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  • Writer's pictureDavid Baker

Buffalo Wild Wings under fire for 'mislabeling' chicken parts

When are wings not wings? When they’re breasts.



While some might call it a moral failure and others would question my sanity, I’ve never really been a “wings guy.” I like chicken in almost any of its edible forms and I certainly understand the allure and I recognize the attraction of wings in the right setting. I even really enjoy the sauces that are slathered on most wing concoctions.


I just don’t enjoy the act of having to work through a mess to find tiny pockets of chicken meat, especially when I’m hanging with my friends and we’re watching a sporting event on the big screen.


So, I suppose meatless wings were made for people like me.

But as an IP attorney I also realize that there’s a very real problem with calling wings “boneless wings” when they’re really just reshaped breast meat. It sure seems like false advertising to me.



And Aimen Halim, the guy in Chicago who filed a class-action lawsuit against Buffalo Wild Wings (“BWW”) that accuses the restaurant chain of falsely advertising its boneless wings when they are allegedly just chicken nuggets, appears to agree with me.


The lawsuit, filed last Friday, states that Halim believed BWW’s boneless chicken wings were actually deboned wings. If he had known the breast-meat truth, Halim claims he would have ordered something else, and therefore he’s suffered “financial injury.”


I’m fairly sure I don’t agree with the whole financial injury arguments but the ensuing debate has been a hot one and it has been ongoing for quite some time. In 2020, another guy went viral in for giving an impassioned speech to the Lincoln, Nebraska City Council about why the term “boneless wings” should be stripped from every menu in the city.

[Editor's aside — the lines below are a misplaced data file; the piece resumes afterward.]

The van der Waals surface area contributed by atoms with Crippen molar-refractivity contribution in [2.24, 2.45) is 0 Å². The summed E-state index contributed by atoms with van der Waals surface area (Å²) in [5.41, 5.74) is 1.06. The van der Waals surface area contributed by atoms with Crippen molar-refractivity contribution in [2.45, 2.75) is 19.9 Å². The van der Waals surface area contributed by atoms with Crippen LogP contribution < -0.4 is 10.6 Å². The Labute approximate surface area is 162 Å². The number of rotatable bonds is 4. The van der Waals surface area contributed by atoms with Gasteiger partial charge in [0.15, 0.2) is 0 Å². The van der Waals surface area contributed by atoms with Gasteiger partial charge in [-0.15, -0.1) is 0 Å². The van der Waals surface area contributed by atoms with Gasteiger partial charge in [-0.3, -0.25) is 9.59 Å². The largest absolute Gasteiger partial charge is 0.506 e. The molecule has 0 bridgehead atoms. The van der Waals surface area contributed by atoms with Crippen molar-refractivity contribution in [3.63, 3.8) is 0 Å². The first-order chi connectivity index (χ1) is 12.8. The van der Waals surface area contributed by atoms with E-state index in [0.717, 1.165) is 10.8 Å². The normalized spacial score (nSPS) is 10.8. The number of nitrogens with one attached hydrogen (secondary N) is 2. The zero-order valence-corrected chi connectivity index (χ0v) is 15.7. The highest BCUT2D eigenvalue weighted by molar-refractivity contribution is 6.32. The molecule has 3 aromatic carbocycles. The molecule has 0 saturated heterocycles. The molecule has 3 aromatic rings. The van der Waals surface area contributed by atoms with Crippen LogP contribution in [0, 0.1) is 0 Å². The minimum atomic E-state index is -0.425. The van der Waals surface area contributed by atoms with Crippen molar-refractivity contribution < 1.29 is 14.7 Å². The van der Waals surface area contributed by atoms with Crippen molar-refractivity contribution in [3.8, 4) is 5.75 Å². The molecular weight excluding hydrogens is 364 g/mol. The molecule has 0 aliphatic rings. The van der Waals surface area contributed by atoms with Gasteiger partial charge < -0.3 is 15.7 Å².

But the debate stretches back even further.


In the early 2000s, boneless wings gained popularity when the price of chicken breast—which is what boneless wings are usually made of—cratered, while wings remained expensive. And wing purists have always pushed back against the bone-free option. The prices of both items have fluctuated in the past few years, but the debate over what, if anything, constitutes a boneless wing has raged on.


Why It Matters. Calling a product “boneless wings” or “boneless chicken wings” is problematic because it runs afoul (pun intended) of state and federal laws requiring truth in advertising.


False advertising refers to any type of misleading or deceptive marketing communication that intentionally or unintentionally misrepresents a product, service, or brand. False advertising can take many different forms, including:

  • Misrepresenting the quality or performance of a product or service.

  • Making claims that are not supported by scientific evidence or research.

  • Falsely representing the price or availability of a product or service.

  • Using deceptive packaging or labeling to mislead consumers about the contents or benefits of a product.

  • Using endorsements or testimonials that are not genuine or have been paid for.

False advertising is illegal and can lead to legal action being taken against the company or individual responsible for the misleading claims. In addition to legal consequences, false advertising can also damage the reputation of the brand and erode consumer trust.



At press time, we were still awaiting comment from representatives of the huge U.S. chicken population which, reportedly, is irate about the whole “people eating chicken parts” thing.


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